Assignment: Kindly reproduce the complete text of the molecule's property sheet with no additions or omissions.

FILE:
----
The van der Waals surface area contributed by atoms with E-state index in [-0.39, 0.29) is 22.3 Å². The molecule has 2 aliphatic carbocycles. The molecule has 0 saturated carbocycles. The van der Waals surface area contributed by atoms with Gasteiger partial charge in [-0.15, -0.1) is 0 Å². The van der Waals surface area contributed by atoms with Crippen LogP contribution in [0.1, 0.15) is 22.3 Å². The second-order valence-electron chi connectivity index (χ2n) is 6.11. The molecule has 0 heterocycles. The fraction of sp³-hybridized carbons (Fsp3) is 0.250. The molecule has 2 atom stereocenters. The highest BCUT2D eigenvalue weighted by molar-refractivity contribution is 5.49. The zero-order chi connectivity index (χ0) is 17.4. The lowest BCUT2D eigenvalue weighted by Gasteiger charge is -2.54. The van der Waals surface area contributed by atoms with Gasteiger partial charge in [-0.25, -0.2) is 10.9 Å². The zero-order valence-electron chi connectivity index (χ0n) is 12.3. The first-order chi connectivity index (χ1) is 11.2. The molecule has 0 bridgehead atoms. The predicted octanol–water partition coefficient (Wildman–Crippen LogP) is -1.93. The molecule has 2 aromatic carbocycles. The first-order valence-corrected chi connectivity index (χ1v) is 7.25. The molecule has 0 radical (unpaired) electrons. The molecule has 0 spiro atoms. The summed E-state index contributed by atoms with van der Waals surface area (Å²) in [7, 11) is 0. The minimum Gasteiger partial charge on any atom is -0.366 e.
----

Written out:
The van der Waals surface area contributed by atoms with E-state index in [-0.39, 0.29) is 22.3 Å². The molecule has 2 aliphatic carbocycles. The molecule has 0 saturated carbocycles. The van der Waals surface area contributed by atoms with Gasteiger partial charge in [-0.15, -0.1) is 0 Å². The van der Waals surface area contributed by atoms with Crippen LogP contribution in [0.1, 0.15) is 22.3 Å². The second-order valence-electron chi connectivity index (χ2n) is 6.11. The molecule has 0 heterocycles. The fraction of sp³-hybridized carbons (Fsp3) is 0.250. The molecule has 2 atom stereocenters. The highest BCUT2D eigenvalue weighted by molar-refractivity contribution is 5.49. The zero-order chi connectivity index (χ0) is 17.4. The lowest BCUT2D eigenvalue weighted by Gasteiger charge is -2.54. The van der Waals surface area contributed by atoms with Gasteiger partial charge in [-0.25, -0.2) is 10.9 Å². The zero-order valence-electron chi connectivity index (χ0n) is 12.3. The first-order chi connectivity index (χ1) is 11.2. The molecule has 0 bridgehead atoms. The predicted octanol–water partition coefficient (Wildman–Crippen LogP) is -1.93. The molecule has 2 aromatic carbocycles. The first-order valence-corrected chi connectivity index (χ1v) is 7.25. The molecule has 0 radical (unpaired) electrons. The molecule has 0 spiro atoms. The summed E-state index contributed by atoms with van der Waals surface area (Å²) in [7, 11) is 0. The minimum Gasteiger partial charge on any atom is -0.366 e.